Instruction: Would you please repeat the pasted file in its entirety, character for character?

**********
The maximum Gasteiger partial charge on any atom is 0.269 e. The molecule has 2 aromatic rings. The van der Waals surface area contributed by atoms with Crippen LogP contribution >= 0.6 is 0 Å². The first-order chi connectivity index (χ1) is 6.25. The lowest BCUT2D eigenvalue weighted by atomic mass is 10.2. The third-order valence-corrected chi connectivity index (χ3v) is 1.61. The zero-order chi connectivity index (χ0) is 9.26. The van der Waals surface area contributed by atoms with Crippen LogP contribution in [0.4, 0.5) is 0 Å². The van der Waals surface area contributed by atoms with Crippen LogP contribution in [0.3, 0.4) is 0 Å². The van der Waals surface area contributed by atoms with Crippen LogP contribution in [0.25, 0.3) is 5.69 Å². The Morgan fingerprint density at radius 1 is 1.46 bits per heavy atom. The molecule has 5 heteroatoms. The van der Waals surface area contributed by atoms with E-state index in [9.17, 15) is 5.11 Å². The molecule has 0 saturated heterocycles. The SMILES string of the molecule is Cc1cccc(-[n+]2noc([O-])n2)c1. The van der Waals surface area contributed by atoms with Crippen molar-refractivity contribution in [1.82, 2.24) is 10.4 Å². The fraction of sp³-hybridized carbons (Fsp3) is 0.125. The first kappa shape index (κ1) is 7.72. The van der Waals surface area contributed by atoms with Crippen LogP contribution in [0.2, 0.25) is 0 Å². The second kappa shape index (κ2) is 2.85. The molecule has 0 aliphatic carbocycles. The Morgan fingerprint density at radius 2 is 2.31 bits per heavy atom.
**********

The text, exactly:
The maximum Gasteiger partial charge on any atom is 0.269 e. The molecule has 2 aromatic rings. The van der Waals surface area contributed by atoms with Crippen LogP contribution >= 0.6 is 0 Å². The first-order chi connectivity index (χ1) is 6.25. The lowest BCUT2D eigenvalue weighted by atomic mass is 10.2. The third-order valence-corrected chi connectivity index (χ3v) is 1.61. The zero-order chi connectivity index (χ0) is 9.26. The van der Waals surface area contributed by atoms with Crippen LogP contribution in [0.4, 0.5) is 0 Å². The van der Waals surface area contributed by atoms with Crippen LogP contribution in [0.3, 0.4) is 0 Å². The van der Waals surface area contributed by atoms with Crippen LogP contribution in [0.25, 0.3) is 5.69 Å². The Morgan fingerprint density at radius 1 is 1.46 bits per heavy atom. The molecule has 5 heteroatoms. The van der Waals surface area contributed by atoms with E-state index in [9.17, 15) is 5.11 Å². The molecule has 0 saturated heterocycles. The SMILES string of the molecule is Cc1cccc(-[n+]2noc([O-])n2)c1. The van der Waals surface area contributed by atoms with Crippen molar-refractivity contribution in [1.82, 2.24) is 10.4 Å². The fraction of sp³-hybridized carbons (Fsp3) is 0.125. The first kappa shape index (κ1) is 7.72. The van der Waals surface area contributed by atoms with Crippen LogP contribution in [0.2, 0.25) is 0 Å². The second kappa shape index (κ2) is 2.85. The molecule has 0 aliphatic carbocycles. The Morgan fingerprint density at radius 2 is 2.31 bits per heavy atom.